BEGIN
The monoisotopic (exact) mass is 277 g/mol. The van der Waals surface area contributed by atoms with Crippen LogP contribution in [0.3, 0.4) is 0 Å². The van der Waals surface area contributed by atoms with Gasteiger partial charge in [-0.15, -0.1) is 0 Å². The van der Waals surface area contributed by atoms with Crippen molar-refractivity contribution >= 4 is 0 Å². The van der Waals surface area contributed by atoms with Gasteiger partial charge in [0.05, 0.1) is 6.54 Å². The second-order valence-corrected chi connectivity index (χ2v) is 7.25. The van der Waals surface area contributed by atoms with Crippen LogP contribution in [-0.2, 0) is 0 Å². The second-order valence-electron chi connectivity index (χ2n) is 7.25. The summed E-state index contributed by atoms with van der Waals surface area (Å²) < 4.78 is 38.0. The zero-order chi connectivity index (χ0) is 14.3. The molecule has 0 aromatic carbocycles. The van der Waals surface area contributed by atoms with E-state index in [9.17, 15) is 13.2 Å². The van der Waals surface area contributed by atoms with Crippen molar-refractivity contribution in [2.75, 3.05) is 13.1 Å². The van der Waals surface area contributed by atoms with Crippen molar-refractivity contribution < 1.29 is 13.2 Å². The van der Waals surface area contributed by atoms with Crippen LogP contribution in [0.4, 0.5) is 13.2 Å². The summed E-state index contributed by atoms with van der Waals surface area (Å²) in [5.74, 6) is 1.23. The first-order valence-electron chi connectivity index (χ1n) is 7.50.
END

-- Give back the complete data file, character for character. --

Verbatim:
The monoisotopic (exact) mass is 277 g/mol. The van der Waals surface area contributed by atoms with Crippen LogP contribution in [0.3, 0.4) is 0 Å². The van der Waals surface area contributed by atoms with Gasteiger partial charge in [-0.15, -0.1) is 0 Å². The van der Waals surface area contributed by atoms with Crippen molar-refractivity contribution >= 4 is 0 Å². The van der Waals surface area contributed by atoms with Gasteiger partial charge in [0.05, 0.1) is 6.54 Å². The second-order valence-corrected chi connectivity index (χ2v) is 7.25. The van der Waals surface area contributed by atoms with Crippen LogP contribution in [-0.2, 0) is 0 Å². The second-order valence-electron chi connectivity index (χ2n) is 7.25. The summed E-state index contributed by atoms with van der Waals surface area (Å²) < 4.78 is 38.0. The zero-order chi connectivity index (χ0) is 14.3. The molecule has 0 aromatic carbocycles. The van der Waals surface area contributed by atoms with E-state index in [9.17, 15) is 13.2 Å². The van der Waals surface area contributed by atoms with Crippen molar-refractivity contribution in [2.75, 3.05) is 13.1 Å². The van der Waals surface area contributed by atoms with Crippen molar-refractivity contribution < 1.29 is 13.2 Å². The van der Waals surface area contributed by atoms with Crippen LogP contribution in [0.4, 0.5) is 13.2 Å². The summed E-state index contributed by atoms with van der Waals surface area (Å²) in [5.74, 6) is 1.23. The first-order valence-electron chi connectivity index (χ1n) is 7.50.